Now we use the fact that an isosceles tetrahedron has circumradius <math>R = \sqrt{\frac18(a^2+b^2+c^2)}</math>. Here <math>R = \sqrt{678}</math> so <math>f(O) = 4R = 4\sqrt{678}</math>. Therefore, the answer is <math>4 + 678 = \boxed{682}</math>. | Now we use the fact that an isosceles tetrahedron has circumradius <math>R = \sqrt{\frac18(a^2+b^2+c^2)}</math>. Here <math>R = \sqrt{678}</math> so <math>f(O) = 4R = 4\sqrt{678}</math>. Therefore, the answer is <math>4 + 678 = \boxed{682}</math>. | ||
===Solution 3=== | ===Solution 3=== | ||
− | Isosceles tetrahedron is inscribed in a rectangular box, whose facial diagonals are the edges of the tetrahedron. Minimum | + | Isosceles tetrahedron is inscribed in a rectangular box, whose facial diagonals are the edges of the tetrahedron. Minimum <math>f(X)</math> occurs at the center of gravity, and <math>F(x)= 2d</math>, where <math>d</math> is the length of the spatial diagonal of the rectangular box. |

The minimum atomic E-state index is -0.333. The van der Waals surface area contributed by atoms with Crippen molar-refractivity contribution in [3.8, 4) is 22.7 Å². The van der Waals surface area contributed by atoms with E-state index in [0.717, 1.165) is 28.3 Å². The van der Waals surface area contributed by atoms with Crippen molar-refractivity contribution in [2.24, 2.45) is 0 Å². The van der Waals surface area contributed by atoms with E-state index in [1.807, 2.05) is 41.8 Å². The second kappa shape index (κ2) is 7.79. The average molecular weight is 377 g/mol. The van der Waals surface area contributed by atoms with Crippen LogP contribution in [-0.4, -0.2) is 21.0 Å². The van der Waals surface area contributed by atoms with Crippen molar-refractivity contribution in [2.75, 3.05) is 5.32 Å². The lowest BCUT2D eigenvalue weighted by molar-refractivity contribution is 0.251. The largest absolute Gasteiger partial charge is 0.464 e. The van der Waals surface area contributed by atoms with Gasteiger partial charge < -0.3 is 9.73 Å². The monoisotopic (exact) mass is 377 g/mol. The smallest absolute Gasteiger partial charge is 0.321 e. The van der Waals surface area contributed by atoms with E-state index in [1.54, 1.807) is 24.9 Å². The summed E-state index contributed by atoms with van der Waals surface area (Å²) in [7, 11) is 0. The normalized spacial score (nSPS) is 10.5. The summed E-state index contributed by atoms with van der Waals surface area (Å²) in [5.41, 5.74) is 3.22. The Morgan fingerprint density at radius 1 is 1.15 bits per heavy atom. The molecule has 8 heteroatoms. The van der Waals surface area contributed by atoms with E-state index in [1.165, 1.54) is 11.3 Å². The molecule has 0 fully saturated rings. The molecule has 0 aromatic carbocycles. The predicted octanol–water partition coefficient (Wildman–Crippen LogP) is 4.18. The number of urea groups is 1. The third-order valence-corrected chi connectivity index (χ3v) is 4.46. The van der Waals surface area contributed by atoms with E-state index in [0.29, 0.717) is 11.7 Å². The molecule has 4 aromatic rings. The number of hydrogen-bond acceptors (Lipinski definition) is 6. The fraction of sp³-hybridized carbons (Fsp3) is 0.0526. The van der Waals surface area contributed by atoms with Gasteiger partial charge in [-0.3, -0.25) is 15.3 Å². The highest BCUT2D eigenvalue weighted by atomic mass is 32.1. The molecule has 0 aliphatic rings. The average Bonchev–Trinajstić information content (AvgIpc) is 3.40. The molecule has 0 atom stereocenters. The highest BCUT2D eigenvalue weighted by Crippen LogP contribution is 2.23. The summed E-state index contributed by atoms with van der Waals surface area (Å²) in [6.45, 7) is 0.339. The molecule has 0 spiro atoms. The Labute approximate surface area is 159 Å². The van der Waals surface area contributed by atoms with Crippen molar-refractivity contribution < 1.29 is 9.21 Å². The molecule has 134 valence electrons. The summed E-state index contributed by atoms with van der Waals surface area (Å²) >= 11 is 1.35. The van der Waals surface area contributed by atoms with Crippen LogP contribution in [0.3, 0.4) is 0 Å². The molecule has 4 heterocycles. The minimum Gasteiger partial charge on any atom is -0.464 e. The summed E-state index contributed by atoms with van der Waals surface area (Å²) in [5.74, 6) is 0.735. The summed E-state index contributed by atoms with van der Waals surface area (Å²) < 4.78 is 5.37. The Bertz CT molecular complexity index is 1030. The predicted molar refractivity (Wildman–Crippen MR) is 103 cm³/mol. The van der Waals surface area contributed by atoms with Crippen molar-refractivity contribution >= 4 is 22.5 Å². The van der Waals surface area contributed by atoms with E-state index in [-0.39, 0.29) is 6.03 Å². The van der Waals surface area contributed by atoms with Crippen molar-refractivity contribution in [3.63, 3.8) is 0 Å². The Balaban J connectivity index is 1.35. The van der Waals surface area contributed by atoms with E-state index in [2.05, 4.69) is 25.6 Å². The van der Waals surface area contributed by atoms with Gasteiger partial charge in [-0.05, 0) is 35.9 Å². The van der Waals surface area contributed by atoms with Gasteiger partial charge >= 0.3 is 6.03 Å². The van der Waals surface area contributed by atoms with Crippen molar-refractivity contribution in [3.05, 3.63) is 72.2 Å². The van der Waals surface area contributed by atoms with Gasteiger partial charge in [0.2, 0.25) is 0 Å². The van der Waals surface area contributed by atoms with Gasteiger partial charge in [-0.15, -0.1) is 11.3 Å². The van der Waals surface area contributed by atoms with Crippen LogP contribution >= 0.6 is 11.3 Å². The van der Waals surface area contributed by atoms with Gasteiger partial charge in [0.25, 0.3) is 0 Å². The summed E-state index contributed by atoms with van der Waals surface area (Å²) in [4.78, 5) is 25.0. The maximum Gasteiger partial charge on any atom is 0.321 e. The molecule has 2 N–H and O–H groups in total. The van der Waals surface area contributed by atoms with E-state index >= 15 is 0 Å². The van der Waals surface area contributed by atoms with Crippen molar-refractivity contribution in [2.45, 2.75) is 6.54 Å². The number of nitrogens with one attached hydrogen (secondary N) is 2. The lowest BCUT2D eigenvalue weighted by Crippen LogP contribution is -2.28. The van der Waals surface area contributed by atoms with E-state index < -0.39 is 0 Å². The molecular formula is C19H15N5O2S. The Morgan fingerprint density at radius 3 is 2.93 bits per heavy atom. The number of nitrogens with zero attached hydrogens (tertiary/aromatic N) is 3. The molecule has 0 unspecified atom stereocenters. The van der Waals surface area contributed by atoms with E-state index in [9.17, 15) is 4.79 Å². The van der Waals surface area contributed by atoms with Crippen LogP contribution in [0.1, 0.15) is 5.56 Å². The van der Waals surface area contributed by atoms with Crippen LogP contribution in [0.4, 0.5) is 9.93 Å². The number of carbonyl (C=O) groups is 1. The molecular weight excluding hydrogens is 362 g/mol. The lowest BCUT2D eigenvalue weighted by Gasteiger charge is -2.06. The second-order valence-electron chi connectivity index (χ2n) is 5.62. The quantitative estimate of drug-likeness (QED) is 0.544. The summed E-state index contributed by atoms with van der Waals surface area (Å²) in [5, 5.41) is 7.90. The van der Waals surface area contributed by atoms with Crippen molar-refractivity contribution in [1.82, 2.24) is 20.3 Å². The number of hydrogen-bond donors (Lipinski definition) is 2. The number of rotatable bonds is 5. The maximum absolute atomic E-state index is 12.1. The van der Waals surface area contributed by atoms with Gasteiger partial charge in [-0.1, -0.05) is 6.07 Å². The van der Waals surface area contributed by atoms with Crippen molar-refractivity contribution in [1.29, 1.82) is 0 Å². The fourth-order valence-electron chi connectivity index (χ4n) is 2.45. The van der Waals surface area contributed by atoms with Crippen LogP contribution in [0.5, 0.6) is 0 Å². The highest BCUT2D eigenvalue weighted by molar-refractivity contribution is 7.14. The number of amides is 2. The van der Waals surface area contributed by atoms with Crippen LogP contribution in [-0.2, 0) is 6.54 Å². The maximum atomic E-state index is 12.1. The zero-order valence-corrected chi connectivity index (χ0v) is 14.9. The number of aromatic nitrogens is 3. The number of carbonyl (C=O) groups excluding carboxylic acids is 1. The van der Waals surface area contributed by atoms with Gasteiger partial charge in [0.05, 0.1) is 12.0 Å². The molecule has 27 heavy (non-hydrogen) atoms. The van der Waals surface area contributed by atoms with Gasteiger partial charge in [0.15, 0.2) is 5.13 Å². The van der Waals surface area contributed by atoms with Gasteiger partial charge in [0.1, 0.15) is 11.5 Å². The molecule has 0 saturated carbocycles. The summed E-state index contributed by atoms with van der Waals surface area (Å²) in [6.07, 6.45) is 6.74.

− | Let the three dimensions of the box be a, b, c. | + | Let the three dimensions of the box be <math>a, b, c</math>. |
− | a^2+b^2=28^2; | + | <math>a^2+b^2=28^2; |
c^2+b^2=52^2; | c^2+b^2=52^2; | ||
− | a^2+c^2=44^2. | + | a^2+c^2=44^2.</math> |
− | Add three equations, d^2=(28^2+52^2+44^2)/2. | + | Add three equations, <math>d^2=(28^2+52^2+44^2)/2</math>. |
− | Hence f(X)= | + | Hence <math>f(X)=4\sqrt {678}</math>. |
− | =See Also= | + | ==See Also== |
{{AIME box|year=2017|n=II|num-b=14|after=Last Question}} | {{AIME box|year=2017|n=II|num-b=14|after=Last Question}} | ||
+ | [[Category:Intermediate Geometry Problems]] | ||
+ | [[Category:3D Geometry Problems]] | ||
{{MAA Notice}} | {{MAA Notice}} |
Latest revision as of 12:54, 9 November 2020
Problem
Tetrahedron has , , and . For any point in space, suppose . The least possible value of can be expressed as , where and are positive integers, and is not divisible by the square of any prime. Find .
Solutions
Solution 1
Let and be midpoints of and . The given conditions imply that and , and therefore and . It follows that and both lie on the common perpendicular bisector of and , and thus line is that common perpendicular bisector. Points and are symmetric to and with respect to line . If is a point in space and is the point symmetric to with respect to line , then and , so .